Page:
United States District Court, Eastern District of California
December 29, 2014
CHRISTOPHER LYNN ZAHARIDES, Plaintiff,
CAROLYN COLVIN, Acting Commissioner of Social Security, Defendant.
ORDER TO SHOW CAUSE WHY THE ACTION SHOULD NOT BE DISMISSED FOR PLAINTIFF'S FAILURE TO PROSECUTE AND FAILURE TO COMPLY WITH THE COURT'S ORDER
JENNIFER L. THURSTON, UNITED STATES MAGISTRATE JUDGE.
Plaintiff Christopher Zaharides initiated this action by filing a complaint on February 28, 2014, seeking judicial review of the decision to denying an application for Social Security benefits. (Doc. 1.) Plaintiff filed a First Amended Complaint on April 2, 2014. (Doc. 4.) The Court authorized service of the complaint, and issued new case documents including its Scheduling Order on April 4, 2014. (Docs. 6, 8.) Pursuant to the Scheduling Order, Defendant lodged the administrative record on August 28, 2014. (Doc. 12.)
In the Court's Scheduling Order, Plaintiff was ordered to file an opening brief addressing "each claimed error" by the administrative law judge within 95 days of the lodging of the administrative record. (See Doc. 8 at 2-4, explaining the applicable briefing deadlines and requirements.) Therefore, Plaintiff was to file an opening brief in this action no later than December 1, 2014. However, Plaintiff failed to file an opening brief and has not requested an extension of time from the Court.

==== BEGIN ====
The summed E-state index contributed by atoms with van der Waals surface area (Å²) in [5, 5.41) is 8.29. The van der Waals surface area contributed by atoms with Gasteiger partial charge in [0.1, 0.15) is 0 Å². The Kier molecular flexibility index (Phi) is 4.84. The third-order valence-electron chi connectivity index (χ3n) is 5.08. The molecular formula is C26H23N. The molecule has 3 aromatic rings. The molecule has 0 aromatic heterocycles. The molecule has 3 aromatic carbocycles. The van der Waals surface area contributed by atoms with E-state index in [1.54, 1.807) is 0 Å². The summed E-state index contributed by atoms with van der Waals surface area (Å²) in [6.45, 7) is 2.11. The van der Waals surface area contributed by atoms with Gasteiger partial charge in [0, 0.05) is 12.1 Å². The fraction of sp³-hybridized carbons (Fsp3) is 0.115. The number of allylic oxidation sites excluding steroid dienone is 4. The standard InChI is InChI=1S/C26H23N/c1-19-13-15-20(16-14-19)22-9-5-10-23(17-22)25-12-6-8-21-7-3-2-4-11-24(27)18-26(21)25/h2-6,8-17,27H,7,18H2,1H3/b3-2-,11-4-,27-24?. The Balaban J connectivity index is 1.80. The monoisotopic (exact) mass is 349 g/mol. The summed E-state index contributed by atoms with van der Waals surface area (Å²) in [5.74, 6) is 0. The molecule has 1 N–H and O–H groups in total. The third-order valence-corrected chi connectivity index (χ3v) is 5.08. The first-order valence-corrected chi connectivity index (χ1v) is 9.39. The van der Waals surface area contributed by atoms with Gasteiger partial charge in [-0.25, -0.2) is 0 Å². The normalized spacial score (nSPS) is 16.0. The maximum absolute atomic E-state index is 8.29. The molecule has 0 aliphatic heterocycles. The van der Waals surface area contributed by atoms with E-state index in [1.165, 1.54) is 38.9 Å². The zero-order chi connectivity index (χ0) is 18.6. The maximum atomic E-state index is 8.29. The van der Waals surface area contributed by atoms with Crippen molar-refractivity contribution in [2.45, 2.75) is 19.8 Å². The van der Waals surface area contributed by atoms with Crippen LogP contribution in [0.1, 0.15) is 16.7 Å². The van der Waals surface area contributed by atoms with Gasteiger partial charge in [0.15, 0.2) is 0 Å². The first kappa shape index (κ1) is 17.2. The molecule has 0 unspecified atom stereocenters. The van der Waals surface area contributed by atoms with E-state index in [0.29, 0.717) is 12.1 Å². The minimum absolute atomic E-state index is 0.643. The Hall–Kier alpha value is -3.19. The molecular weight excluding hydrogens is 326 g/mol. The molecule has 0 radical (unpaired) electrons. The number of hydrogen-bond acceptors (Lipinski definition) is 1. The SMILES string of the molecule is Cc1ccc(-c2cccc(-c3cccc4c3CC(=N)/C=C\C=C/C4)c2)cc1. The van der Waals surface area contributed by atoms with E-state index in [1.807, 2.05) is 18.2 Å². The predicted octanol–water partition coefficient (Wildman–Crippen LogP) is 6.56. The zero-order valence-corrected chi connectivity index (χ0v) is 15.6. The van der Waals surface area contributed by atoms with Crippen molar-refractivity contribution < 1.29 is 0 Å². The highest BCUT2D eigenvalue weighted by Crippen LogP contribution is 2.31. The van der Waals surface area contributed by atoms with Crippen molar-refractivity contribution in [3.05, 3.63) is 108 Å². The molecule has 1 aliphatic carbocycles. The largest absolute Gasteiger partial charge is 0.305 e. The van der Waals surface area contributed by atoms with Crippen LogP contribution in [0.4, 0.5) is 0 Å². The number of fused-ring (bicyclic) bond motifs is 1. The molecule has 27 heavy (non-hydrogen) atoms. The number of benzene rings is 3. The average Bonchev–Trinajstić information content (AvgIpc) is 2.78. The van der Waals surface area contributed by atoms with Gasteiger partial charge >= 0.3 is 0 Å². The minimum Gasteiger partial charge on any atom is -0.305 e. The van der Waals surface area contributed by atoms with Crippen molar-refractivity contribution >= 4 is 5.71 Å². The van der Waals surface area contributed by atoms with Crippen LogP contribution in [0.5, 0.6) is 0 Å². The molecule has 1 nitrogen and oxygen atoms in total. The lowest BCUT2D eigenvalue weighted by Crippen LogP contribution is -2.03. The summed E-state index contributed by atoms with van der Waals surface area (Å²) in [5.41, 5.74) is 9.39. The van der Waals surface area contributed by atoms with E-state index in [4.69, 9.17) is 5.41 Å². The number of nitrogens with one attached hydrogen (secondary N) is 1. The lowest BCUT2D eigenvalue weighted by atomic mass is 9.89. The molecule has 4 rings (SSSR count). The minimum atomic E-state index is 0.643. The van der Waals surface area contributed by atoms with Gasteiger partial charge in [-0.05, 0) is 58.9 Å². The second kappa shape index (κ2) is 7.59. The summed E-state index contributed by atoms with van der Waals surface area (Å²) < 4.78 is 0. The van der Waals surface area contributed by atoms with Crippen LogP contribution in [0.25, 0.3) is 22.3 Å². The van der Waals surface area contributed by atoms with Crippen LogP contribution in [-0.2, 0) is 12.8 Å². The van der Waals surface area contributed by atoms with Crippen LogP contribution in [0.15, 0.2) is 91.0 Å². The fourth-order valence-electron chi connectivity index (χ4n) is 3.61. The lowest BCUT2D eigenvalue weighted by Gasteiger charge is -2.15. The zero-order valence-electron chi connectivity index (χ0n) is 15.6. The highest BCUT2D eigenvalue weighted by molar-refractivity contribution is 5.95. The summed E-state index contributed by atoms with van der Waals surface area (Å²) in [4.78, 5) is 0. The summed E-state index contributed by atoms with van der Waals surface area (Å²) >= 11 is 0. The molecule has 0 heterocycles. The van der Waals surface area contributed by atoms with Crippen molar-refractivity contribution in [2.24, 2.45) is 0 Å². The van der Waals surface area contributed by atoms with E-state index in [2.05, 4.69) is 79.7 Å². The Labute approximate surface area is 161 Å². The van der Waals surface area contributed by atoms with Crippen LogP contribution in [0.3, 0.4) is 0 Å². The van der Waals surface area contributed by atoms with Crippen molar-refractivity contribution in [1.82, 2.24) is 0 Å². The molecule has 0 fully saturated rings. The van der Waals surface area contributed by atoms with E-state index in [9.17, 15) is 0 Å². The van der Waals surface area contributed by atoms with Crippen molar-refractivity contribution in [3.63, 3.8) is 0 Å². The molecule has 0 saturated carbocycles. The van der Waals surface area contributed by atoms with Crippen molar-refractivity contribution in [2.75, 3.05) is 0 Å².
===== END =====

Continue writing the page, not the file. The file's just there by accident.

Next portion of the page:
The Local Rules, corresponding with Fed.R.Civ.P. 11, provide: "Failure of counsel or of a party to comply with . . . any order of the Court may be grounds for the imposition by the Court of any and all sanctions . . . within the inherent power of the Court." Local Rule 110. "District courts have inherent power to control their dockets, " and in exercising that power, a court may impose sanctions including dismissal of an action. Thompson v. Housing Authority of Los Angeles, 782 F.2d 829, 831 (9th Cir. 1986). A court may dismiss an action with prejudice, based on a party's failure to prosecute an action or failure to obey a court order, or failure to comply with local rules. See, e.g. Ferdik v. Bonzelet, 963 F.2d 1258, 1260-61 (9th Cir. 1992) (dismissal for failure to comply with an order); Malone v. U.S. Postal Service, 833 F.2d 128, 130 (9th Cir. 1987) (dismissal for failure to comply with a court order); Henderson v. Duncan, 779 F.2d 1421, 1424 (9th Cir. 1986) (dismissal for failure to prosecute and to comply with local rules).
Accordingly, Plaintiff is ORDERED to show cause within fourteen days of the date of service of this Order why the action should not be dismissed for failure to prosecute or to follow the Court's Order, or in the alternative to file an opening brief.
IT IS SO ORDERED.